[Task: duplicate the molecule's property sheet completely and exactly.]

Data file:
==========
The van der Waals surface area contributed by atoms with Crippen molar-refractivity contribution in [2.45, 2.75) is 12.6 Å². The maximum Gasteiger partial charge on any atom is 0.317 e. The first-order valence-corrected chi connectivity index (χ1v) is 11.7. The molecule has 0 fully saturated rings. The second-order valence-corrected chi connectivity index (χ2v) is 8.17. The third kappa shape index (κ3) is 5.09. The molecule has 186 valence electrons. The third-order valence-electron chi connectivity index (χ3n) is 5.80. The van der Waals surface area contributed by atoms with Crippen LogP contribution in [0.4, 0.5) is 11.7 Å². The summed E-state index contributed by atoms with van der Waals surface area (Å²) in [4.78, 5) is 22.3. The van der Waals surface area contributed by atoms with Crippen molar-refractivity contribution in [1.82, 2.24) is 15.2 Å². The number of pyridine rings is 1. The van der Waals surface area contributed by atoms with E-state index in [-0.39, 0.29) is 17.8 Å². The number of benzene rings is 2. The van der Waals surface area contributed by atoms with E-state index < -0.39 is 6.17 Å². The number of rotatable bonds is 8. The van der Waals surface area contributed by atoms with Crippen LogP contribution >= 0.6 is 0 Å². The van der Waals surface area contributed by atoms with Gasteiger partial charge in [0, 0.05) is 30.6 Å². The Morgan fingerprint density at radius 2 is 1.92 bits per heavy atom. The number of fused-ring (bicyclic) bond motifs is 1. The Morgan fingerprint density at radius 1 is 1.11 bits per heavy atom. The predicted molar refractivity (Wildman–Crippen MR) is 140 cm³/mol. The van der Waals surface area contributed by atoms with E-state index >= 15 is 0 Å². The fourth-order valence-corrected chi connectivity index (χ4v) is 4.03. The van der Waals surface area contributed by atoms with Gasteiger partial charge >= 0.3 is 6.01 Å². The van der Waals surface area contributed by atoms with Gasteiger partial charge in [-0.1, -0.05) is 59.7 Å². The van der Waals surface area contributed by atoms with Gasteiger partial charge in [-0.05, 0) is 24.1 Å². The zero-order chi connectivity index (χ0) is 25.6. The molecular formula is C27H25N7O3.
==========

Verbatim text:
The van der Waals surface area contributed by atoms with Crippen molar-refractivity contribution in [2.45, 2.75) is 12.6 Å². The maximum Gasteiger partial charge on any atom is 0.317 e. The first-order valence-corrected chi connectivity index (χ1v) is 11.7. The molecule has 0 fully saturated rings. The second-order valence-corrected chi connectivity index (χ2v) is 8.17. The third kappa shape index (κ3) is 5.09. The molecule has 186 valence electrons. The third-order valence-electron chi connectivity index (χ3n) is 5.80. The van der Waals surface area contributed by atoms with Crippen LogP contribution in [0.4, 0.5) is 11.7 Å². The summed E-state index contributed by atoms with van der Waals surface area (Å²) in [4.78, 5) is 22.3. The van der Waals surface area contributed by atoms with Crippen molar-refractivity contribution in [1.82, 2.24) is 15.2 Å². The number of pyridine rings is 1. The van der Waals surface area contributed by atoms with E-state index in [-0.39, 0.29) is 17.8 Å². The number of benzene rings is 2. The van der Waals surface area contributed by atoms with E-state index < -0.39 is 6.17 Å². The number of rotatable bonds is 8. The van der Waals surface area contributed by atoms with Crippen LogP contribution >= 0.6 is 0 Å². The van der Waals surface area contributed by atoms with Gasteiger partial charge in [0, 0.05) is 30.6 Å². The Morgan fingerprint density at radius 2 is 1.92 bits per heavy atom. The number of fused-ring (bicyclic) bond motifs is 1. The Morgan fingerprint density at radius 1 is 1.11 bits per heavy atom. The predicted molar refractivity (Wildman–Crippen MR) is 140 cm³/mol. The van der Waals surface area contributed by atoms with E-state index >= 15 is 0 Å². The fourth-order valence-corrected chi connectivity index (χ4v) is 4.03. The van der Waals surface area contributed by atoms with Gasteiger partial charge >= 0.3 is 6.01 Å². The van der Waals surface area contributed by atoms with Gasteiger partial charge in [-0.1, -0.05) is 59.7 Å². The van der Waals surface area contributed by atoms with Gasteiger partial charge in [-0.05, 0) is 24.1 Å². The zero-order chi connectivity index (χ0) is 25.6. The molecular formula is C27H25N7O3.